One beautiful woman comes on stage and sits with her back to me, saying she works by phone and can’t see her patient, so we have to work that way. She tells me of her tragedy and I repeat what she says with sadness. She nods, then she adds another thought, I repeat it, hear her and understand. I don’t try to solve it or make her feel better. I ask her to tell me about her daughter. She weeps. I explain to the audience that some people might be afraid to bring up the memory because it brings up the loss, but like an Irish wake, when we tell stories about how wonderful a person was, it is another way of grieving, which is the process she is in right now, and it allows her to connect with her daughter in a warm way. She tells me how her daughter loves to dance and sing. Helena explains to me that Chinese words don’t have tense, so I don’t know if she is saying it in the present tense. Finally I say, “you know, you have to be here to hold her in your heart. Her memory lives with you.” I have been explaining my method to the audience and now I turn to them and say that I wanted to give her a reason to live, not for herself but for her daughter.

We work until she says she feels different, and leaves the stage. Then, within moments, she wants to come up again. She says that she has worked with clients for a long time and never felt this feeling in her heart before. She says many beautiful things, which Helena leans over and whispers to me, and I know that they understand. This is the light, I can see it as sparks in everyone’s hearts.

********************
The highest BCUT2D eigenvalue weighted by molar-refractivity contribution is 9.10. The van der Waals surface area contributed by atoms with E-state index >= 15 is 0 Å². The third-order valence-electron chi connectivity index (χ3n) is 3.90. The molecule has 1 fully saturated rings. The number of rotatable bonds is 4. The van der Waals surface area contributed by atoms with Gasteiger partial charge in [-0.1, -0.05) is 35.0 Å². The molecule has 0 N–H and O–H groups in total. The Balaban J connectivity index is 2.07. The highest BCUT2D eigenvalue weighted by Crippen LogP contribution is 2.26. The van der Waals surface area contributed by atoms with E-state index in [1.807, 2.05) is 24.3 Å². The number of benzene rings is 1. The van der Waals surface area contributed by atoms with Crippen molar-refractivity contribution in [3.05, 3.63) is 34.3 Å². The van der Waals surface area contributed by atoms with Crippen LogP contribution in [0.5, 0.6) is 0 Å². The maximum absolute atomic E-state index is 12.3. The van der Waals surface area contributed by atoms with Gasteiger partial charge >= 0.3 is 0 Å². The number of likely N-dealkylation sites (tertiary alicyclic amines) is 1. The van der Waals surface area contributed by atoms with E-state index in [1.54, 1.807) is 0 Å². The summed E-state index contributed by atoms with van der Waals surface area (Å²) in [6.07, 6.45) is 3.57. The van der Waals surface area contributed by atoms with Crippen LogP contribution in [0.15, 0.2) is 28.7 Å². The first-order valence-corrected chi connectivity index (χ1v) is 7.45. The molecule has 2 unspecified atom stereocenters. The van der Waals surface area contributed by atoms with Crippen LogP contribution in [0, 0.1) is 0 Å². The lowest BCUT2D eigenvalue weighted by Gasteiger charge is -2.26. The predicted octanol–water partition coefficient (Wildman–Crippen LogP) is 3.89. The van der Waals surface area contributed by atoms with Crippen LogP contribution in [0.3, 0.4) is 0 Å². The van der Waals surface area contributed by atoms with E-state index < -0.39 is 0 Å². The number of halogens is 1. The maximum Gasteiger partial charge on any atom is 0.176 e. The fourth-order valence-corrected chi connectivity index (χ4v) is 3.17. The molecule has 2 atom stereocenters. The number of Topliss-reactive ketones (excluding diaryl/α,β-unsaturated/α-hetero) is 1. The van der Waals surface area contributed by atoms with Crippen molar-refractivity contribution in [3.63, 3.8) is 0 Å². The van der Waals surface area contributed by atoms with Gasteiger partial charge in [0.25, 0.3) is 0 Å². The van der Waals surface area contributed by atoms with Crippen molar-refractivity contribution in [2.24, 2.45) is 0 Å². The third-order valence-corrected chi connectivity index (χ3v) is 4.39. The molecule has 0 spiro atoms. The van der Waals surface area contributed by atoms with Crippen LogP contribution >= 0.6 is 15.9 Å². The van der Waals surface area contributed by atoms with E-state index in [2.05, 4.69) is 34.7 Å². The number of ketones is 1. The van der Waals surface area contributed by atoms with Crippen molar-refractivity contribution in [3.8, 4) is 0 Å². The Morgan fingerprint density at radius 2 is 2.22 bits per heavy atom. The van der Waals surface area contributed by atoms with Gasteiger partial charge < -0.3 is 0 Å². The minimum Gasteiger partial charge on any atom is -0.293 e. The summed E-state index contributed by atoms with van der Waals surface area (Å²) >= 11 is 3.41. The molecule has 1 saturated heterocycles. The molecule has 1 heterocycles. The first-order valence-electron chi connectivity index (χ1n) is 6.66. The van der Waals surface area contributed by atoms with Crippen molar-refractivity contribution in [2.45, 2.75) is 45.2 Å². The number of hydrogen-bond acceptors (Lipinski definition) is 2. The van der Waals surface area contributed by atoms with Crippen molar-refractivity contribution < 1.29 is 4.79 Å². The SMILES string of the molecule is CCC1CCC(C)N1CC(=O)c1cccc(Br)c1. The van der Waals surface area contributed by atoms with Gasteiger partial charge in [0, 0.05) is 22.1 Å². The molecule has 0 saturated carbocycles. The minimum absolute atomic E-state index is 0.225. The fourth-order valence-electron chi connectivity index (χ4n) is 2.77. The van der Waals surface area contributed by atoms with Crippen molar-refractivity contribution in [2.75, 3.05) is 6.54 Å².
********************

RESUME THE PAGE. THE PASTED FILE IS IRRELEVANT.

This goes on over quite a few cases and finally we are done. The room explodes with love and joy. It is amazing and wonderful.

We go back to the hotel, have a very light dinner and go to bed. Suddenly I discover I have a bladder infection that keeps me awake and distressed into the night. I call my healer at home, the wonderful Melissa, half a world away, and she saves me over the phone, as she has many times before with her beautiful healings. Whatever would I have done without her here?

Life is many miracles in the midst of strife.

I fall asleep.

It has been a magical day.

Friday, July 4, 2008

Day Six

This is the end of the tourist part of our journey. Mr. Wei drives us to the Great Wall in the morning. It is overwhelming in scope and accomplishment. And it is quite vertical as it follows the mountains, so that one must hold onto bars to navigate it. Up is very up, and down is no easier: it’s just very down.

The amount of work that must have gone into assembling this Wall, hauling the stones of which it consists, over a period of 100 years more than 1,000 years ago, is incredible. It is very hot and humid, but the crowd on the wall seems not to notice. Little babies are nursed as they’re being carried.